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University at Buffalo Libraries

Transforming Scholarly Communication & Publishing

Maximize Your Research Impact

Easy as 1-2-3:

Step 1: Identify the right journal

First, think about which journal has the appropriate scope and audience of researchers interested in your research. The more your research is read; the more it will be used and cited by others.  Journal home pages and more experienced colleagues can provide guidance.

Second, identify which journals publish research similar to yours.

Third, evaluate the journal impact factor which tells you how often the average article published with the last two years has been cited. The journal impact factor and many other journal-level citation metrics can be found by searching Journal Citation Reports, which uses Web of Science citation data.

What if a journal is not listed in the Journal Citations Reports.

Fourth, consider journal affordability. Check the subscription price, especially for institutions and the number of libraries maintaining current subscriptions using WorldCat, a master catalog of North American library holdings.

Fifth, find out if there are good peer reviewed open access journals in your field using the Directory of Open Access Journals.  There may be an article processing fee, but your work can be freely read by any researcher in the world.

Step 2: Increase the visibility/discoverability of your scholarship

  • Reserve your right to post an open access (OA) preprint, final manuscript, or published version of your article.
  • Be sure to use your full name and standard institutional name/address to assure easily identifiable citations to your work.
  • Pay special attention to writing a descriptive title and an informative abstract.

Step 3: Track citation-based metrics for your articles

There are many tools that track citations to your work and calculate standard metrics for tenure/promotion dossiers and other career purposes. Resources include personal profiles, subscription databases, and free web services. For example:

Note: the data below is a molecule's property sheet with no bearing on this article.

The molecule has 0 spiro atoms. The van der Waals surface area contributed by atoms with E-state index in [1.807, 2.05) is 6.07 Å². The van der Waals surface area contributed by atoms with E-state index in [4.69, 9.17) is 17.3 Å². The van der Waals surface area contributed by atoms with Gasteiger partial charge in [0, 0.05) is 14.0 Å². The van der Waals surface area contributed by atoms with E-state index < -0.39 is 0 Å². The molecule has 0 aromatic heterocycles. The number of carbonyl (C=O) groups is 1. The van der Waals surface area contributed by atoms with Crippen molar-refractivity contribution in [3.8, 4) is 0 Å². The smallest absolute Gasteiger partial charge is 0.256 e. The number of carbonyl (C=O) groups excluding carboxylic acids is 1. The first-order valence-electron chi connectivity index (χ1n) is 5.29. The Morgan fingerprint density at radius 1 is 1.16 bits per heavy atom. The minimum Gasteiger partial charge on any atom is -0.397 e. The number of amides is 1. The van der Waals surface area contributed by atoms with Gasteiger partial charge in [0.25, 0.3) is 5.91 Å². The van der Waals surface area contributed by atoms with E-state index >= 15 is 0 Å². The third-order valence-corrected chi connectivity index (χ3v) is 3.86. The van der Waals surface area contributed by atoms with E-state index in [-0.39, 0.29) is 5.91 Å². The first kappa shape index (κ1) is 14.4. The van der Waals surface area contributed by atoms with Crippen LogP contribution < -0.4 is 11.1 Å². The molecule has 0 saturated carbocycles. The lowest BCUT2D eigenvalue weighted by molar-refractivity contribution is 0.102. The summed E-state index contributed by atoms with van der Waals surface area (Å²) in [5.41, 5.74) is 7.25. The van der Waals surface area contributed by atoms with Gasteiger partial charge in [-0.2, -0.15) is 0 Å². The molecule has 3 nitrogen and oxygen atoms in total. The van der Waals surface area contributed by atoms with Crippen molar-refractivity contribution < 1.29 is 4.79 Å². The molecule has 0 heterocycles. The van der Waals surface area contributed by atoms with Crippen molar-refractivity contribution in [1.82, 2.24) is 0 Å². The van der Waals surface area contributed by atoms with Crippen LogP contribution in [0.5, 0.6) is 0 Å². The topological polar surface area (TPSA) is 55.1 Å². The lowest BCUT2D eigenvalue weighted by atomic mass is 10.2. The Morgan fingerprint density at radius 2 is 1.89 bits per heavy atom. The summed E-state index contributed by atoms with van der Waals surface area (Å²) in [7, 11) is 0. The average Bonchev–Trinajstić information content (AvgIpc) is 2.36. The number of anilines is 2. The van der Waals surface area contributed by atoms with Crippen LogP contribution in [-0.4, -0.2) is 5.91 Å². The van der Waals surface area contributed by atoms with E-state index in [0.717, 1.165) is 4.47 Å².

Personal Profiles

  • ORCID – a new, broadly supported researcher profile that creates a unique author identification number. By creating an authoritative publication list associated with your id number, you can minimize confusion with other researchers with similar names.
  • ResearcherID – an older id system associated with the Web of Science (WOS). Your ORCID and ResearcherID profiles can easily be linked. Citation counts for publications in ResearchID are automatically updated from WOS.

Subscription Databases (UB)

  • Web of Science – the premier citation database covering journal articles from all disciplines, including social sciences and humanities, despite its name.
  • SciFinder – a broadly based science database focusing on chemistry, life, environmental, materials sciences, and physics. Citations since 1996 are recorded. There is no citation report feature.  

Free Web

  • Harzing’s Publish or Perish - By far, the best free web tool that uses Google Scholar data to calculate many citation metrics. Citations to and from all forms of scholarly material are captured, including articles, conference papers, book chapters (especially important to the Humanities and Social Science disciplines), patents, and technical report. Hence, metrics may be higher than Web of Science. Downloads for Windows, Mac, and Linux systems.
  • Google Scholar My Citations – Only tracks your own publications.

The University of Wisconsin Milwaukee Libraries maintain a detailed citation analysis guide worth consulting.

It is important to identify the best citation resources for your field. Getting an accurate, complete citation count is a complex process requiring in-depth knowledge of the underlying database. Please contact Karlen Chase, Digital Scholarship Specialist, A. Ben Wagner, Sciences Librarian, or your departmental library liaison to discuss your specific needs.

Last Updated: 9/17/2015